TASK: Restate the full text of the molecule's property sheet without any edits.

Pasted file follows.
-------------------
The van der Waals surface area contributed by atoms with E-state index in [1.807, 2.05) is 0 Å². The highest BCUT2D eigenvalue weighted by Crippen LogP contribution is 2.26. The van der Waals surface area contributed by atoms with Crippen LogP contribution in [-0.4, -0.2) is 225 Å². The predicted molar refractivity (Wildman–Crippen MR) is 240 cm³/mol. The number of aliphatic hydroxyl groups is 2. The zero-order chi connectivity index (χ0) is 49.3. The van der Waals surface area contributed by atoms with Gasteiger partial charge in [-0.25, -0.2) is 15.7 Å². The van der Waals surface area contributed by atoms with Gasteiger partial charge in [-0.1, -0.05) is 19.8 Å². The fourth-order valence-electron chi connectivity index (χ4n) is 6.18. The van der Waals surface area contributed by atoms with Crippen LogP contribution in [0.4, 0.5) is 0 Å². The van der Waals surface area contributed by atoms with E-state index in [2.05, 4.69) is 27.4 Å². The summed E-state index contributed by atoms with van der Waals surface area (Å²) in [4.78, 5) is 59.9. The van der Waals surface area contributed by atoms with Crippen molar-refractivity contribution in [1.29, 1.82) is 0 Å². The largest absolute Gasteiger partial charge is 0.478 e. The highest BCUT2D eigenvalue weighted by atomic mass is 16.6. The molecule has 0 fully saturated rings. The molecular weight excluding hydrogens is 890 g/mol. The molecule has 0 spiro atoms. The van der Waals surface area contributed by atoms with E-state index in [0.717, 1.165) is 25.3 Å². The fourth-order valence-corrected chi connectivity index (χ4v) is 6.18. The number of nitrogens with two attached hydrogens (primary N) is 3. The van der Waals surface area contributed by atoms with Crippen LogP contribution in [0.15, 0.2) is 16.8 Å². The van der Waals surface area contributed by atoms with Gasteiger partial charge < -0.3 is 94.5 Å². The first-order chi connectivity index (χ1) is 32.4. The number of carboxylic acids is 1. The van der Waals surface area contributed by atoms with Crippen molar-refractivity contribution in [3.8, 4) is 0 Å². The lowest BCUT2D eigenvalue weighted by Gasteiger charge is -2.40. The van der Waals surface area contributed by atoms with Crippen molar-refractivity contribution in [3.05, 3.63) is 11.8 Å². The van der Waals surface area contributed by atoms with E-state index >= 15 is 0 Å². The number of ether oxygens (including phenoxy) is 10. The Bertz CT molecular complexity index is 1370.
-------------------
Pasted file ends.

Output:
The van der Waals surface area contributed by atoms with E-state index in [1.807, 2.05) is 0 Å². The highest BCUT2D eigenvalue weighted by Crippen LogP contribution is 2.26. The van der Waals surface area contributed by atoms with Crippen LogP contribution in [-0.4, -0.2) is 225 Å². The predicted molar refractivity (Wildman–Crippen MR) is 240 cm³/mol. The number of aliphatic hydroxyl groups is 2. The zero-order chi connectivity index (χ0) is 49.3. The van der Waals surface area contributed by atoms with Gasteiger partial charge in [-0.25, -0.2) is 15.7 Å². The van der Waals surface area contributed by atoms with Gasteiger partial charge in [-0.1, -0.05) is 19.8 Å². The fourth-order valence-electron chi connectivity index (χ4n) is 6.18. The van der Waals surface area contributed by atoms with Crippen LogP contribution in [0.4, 0.5) is 0 Å². The van der Waals surface area contributed by atoms with E-state index in [2.05, 4.69) is 27.4 Å². The summed E-state index contributed by atoms with van der Waals surface area (Å²) in [4.78, 5) is 59.9. The van der Waals surface area contributed by atoms with Crippen molar-refractivity contribution in [1.29, 1.82) is 0 Å². The largest absolute Gasteiger partial charge is 0.478 e. The highest BCUT2D eigenvalue weighted by atomic mass is 16.6. The molecule has 0 fully saturated rings. The molecular weight excluding hydrogens is 890 g/mol. The molecule has 0 spiro atoms. The van der Waals surface area contributed by atoms with E-state index in [0.717, 1.165) is 25.3 Å². The fourth-order valence-corrected chi connectivity index (χ4v) is 6.18. The number of nitrogens with two attached hydrogens (primary N) is 3. The van der Waals surface area contributed by atoms with Crippen LogP contribution in [0.15, 0.2) is 16.8 Å². The van der Waals surface area contributed by atoms with Gasteiger partial charge < -0.3 is 94.5 Å². The first-order chi connectivity index (χ1) is 32.4. The number of carboxylic acids is 1. The van der Waals surface area contributed by atoms with Crippen molar-refractivity contribution in [3.8, 4) is 0 Å². The lowest BCUT2D eigenvalue weighted by Gasteiger charge is -2.40. The van der Waals surface area contributed by atoms with Crippen molar-refractivity contribution in [3.05, 3.63) is 11.8 Å². The van der Waals surface area contributed by atoms with E-state index >= 15 is 0 Å². The number of ether oxygens (including phenoxy) is 10. The Bertz CT molecular complexity index is 1370.